It was a cold wet morning in early March when we drove into the greyness of the car park. Passing under the archway into the Oratory courtyard, we were met with italianate beauty, in the form of the neat garden, and a warm greeting from two of the brothers. It helped us shrug off the cold weather (which had felt all the colder for the early start we'd made from Liverpool that morning.)
The brothers directed us to the crucifix in question; the painted surface was weathered from many years exposure to the elements.
From the top of a ladder, David inspected the figure more closely. Flakes of loose paint fell like confetti onto my head as I footed the ladder. The brothers giggled. Beneath the peeling paint we suspected some fissures, in the concrete substrate.
Water has the ability to wear away rock over time, and years of rain finding its way into the statue had eroded the figure from the inside, making it unstable.
These breaks in the structure adversely effect weight -bearing areas, (such as the ankles shown left) creating an undesirable "land slide" effect if the movement is not arrested.
With some of the looser sections removed, it was evident that the ankles of the corpus were about to slide if not remedied.
It was a warm day in August, just right for outdoor projects when David began the first stages of restoring the courtyard crucifix. First on our "to do list" was to make the whole structure stable again.
Following that, David prepared the corpus and wood of the cross ready to receive preservation treatments. (Good preparation is essential to restoration work, in order to achieve desirable results.)
Following thorough stabilisation and preparation, I was able to begin polychroming the corpus figure of Jesus.
The Body of Christ - polychroming the Corpus
In recent times many of "us" have lamented the sup-plantation of traditional art skills for something "less meaningful" within our churches. This crucifix was of some importance to he community served by the Oratory, and an important part of its history.
Extending the life of a religious artwork by way of restoration is important, as it helps to preserve the memory of past traditions, and so carry them into the present. They give us a sense of continuity, and are an important aspect of keeping faith alive.
If God is beauty, and the essence of beauty is to be drawn by it, and to it; then beautiful artworks have their place in keeping the faith alive.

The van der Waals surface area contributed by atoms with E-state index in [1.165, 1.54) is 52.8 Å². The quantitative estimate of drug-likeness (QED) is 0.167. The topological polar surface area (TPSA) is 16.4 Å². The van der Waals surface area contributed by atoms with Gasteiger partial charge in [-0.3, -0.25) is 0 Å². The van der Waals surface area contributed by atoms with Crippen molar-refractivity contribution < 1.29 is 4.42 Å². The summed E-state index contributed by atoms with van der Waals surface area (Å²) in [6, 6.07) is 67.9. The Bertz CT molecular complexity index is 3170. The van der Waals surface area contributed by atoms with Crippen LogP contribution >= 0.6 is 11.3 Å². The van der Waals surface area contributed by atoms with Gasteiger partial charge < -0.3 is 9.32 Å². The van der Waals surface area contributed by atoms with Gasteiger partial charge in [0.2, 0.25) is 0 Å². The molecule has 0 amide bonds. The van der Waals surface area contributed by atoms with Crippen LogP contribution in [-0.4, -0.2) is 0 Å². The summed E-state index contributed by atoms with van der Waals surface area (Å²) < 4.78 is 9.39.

Restoring the canopy pelmet
We found that the canopy above the crucifix, is made from a combination of metals and wood.
Several of the pendants which form the pelmet, had been replaced. Some of the low releif fleur de lys were missing, and their replacements painted free hand.
David dismantled the pelmet piece by piece, along with the INRI plaque, and further restoration was carried out at our studio.
The two religious brothers in charge of the project chose a mid blue for the underside of the canopy, and requested the addition of a "star ceiling" effect.
David and I worked as a team to scale the stars to fit the space, and paint them onto the ceiling.
I modelled replica fleur de lys for those which were missing, which we then gilded, and re-painted the pelmets more crisply, and the I.N.R.I which adorned the top of the crucifix. Finally our work came to an end with the re-attachment of the gilded pelmet
For David and I, one of the blessings of our work, is that we are both never too far from the Blessed Sacrament. We meet some of the most dedicated priests, religious and parishioners. (Peter we must thank, for the much appreciated cup of tea!)
Working at the Birmingham Oratory supplied us with an extra blessing, that of being able to kneel at the altar rail to receive holy communion. " Every knee shall bow and tongue confess that Jesus is Lord!" We hope before too long we can visit the Oratory and share that same experience with our children.
As we left the courtyard for the last time, the sun shone brightly on the water flowing from the central fountain.
See finished restoration on our Crucifixes Restored Page.